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Will solar power ever be as cheap as coal?

Some predict that within five years, it could rival fossil-fuel energy.

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Wafer handlers: Senior photovoltaic engineer Adam Lorenz works on some solar wafers. The company he works for, 1366 Technologies, aims to convert sunshine into power as cheaply as coal-burning power plants do.

Melanie Stetson Freeman/Staff

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“Solar power is the energy of the future – and always will be.”

That tired joke, which has dogged solar-generated electricity for decades due to its high cost, could be retired far sooner than many think.

While solar contributes less than 1 percent of the energy generated in the United States today, its costs are turning sharply downward.

Whether using mirrors that focus desert sunlight to harvest heat and spin turbines or rooftop photovoltaic panels that turn sunshine directly into current, solar is on track to deliver electricity to residential users at a cost on par with natural gas and perhaps even coal within the next four to seven years, industry experts say.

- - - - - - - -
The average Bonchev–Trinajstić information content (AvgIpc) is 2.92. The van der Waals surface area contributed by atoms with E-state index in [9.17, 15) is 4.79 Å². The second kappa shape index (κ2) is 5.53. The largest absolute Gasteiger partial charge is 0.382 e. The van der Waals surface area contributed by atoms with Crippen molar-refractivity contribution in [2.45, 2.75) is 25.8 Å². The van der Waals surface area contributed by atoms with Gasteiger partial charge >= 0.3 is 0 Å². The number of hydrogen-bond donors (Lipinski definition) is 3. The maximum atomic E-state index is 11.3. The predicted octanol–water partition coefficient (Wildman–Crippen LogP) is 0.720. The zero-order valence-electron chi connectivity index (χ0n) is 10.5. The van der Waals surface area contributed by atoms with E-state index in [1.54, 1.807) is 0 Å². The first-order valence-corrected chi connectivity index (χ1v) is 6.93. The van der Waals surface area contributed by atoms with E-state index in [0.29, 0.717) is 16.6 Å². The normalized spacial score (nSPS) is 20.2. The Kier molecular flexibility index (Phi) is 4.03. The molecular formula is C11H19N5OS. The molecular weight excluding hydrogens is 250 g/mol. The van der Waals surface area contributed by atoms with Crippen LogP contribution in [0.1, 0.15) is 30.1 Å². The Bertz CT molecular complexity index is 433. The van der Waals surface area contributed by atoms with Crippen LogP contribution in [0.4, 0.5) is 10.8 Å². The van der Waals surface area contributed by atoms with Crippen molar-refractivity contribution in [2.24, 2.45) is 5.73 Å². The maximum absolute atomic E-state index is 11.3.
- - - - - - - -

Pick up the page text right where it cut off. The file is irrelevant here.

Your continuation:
“We’re confident that we’re not that far away from a tipping point where energy from solar will be competitive with fossil fuels,” said Ray Kurzweil, a National Academy of Engineers panel member after the panel reported on the future of solar power in February. “I personally believe that we’re within five years of that tipping point.”

To do that, however, the cost of electricity produced by rooftop solar panels, for instance, will need to fall by half – from about 32 cents per kilowatt hour (kwh) today, including subsidies, to about 15 cents per kwh by 2012, according to a new report by FBR Capital Markets, an investment bank, and market researcher Solarbuzz.

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